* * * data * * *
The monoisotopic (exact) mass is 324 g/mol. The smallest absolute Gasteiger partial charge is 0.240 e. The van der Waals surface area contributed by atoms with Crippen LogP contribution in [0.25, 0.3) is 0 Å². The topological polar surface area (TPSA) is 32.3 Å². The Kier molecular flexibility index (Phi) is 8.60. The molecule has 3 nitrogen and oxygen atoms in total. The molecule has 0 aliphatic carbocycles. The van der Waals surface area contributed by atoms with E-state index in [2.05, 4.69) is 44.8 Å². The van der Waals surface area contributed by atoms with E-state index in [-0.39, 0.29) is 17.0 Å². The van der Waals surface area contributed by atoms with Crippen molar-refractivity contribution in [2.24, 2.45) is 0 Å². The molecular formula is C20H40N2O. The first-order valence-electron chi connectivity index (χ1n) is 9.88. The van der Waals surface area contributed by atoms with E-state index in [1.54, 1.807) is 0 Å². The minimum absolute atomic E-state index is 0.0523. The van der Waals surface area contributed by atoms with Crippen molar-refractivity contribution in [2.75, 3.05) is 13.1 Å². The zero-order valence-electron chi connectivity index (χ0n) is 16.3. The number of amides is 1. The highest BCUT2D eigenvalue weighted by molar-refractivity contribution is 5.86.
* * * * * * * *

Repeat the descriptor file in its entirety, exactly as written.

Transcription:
The monoisotopic (exact) mass is 324 g/mol. The smallest absolute Gasteiger partial charge is 0.240 e. The van der Waals surface area contributed by atoms with Crippen LogP contribution in [0.25, 0.3) is 0 Å². The topological polar surface area (TPSA) is 32.3 Å². The Kier molecular flexibility index (Phi) is 8.60. The molecule has 3 nitrogen and oxygen atoms in total. The molecule has 0 aliphatic carbocycles. The van der Waals surface area contributed by atoms with E-state index in [2.05, 4.69) is 44.8 Å². The van der Waals surface area contributed by atoms with E-state index in [-0.39, 0.29) is 17.0 Å². The van der Waals surface area contributed by atoms with Crippen molar-refractivity contribution in [2.24, 2.45) is 0 Å². The molecular formula is C20H40N2O. The first-order valence-electron chi connectivity index (χ1n) is 9.88. The van der Waals surface area contributed by atoms with E-state index in [1.54, 1.807) is 0 Å². The minimum absolute atomic E-state index is 0.0523. The van der Waals surface area contributed by atoms with Crippen molar-refractivity contribution in [2.75, 3.05) is 13.1 Å². The zero-order valence-electron chi connectivity index (χ0n) is 16.3. The number of amides is 1. The highest BCUT2D eigenvalue weighted by molar-refractivity contribution is 5.86.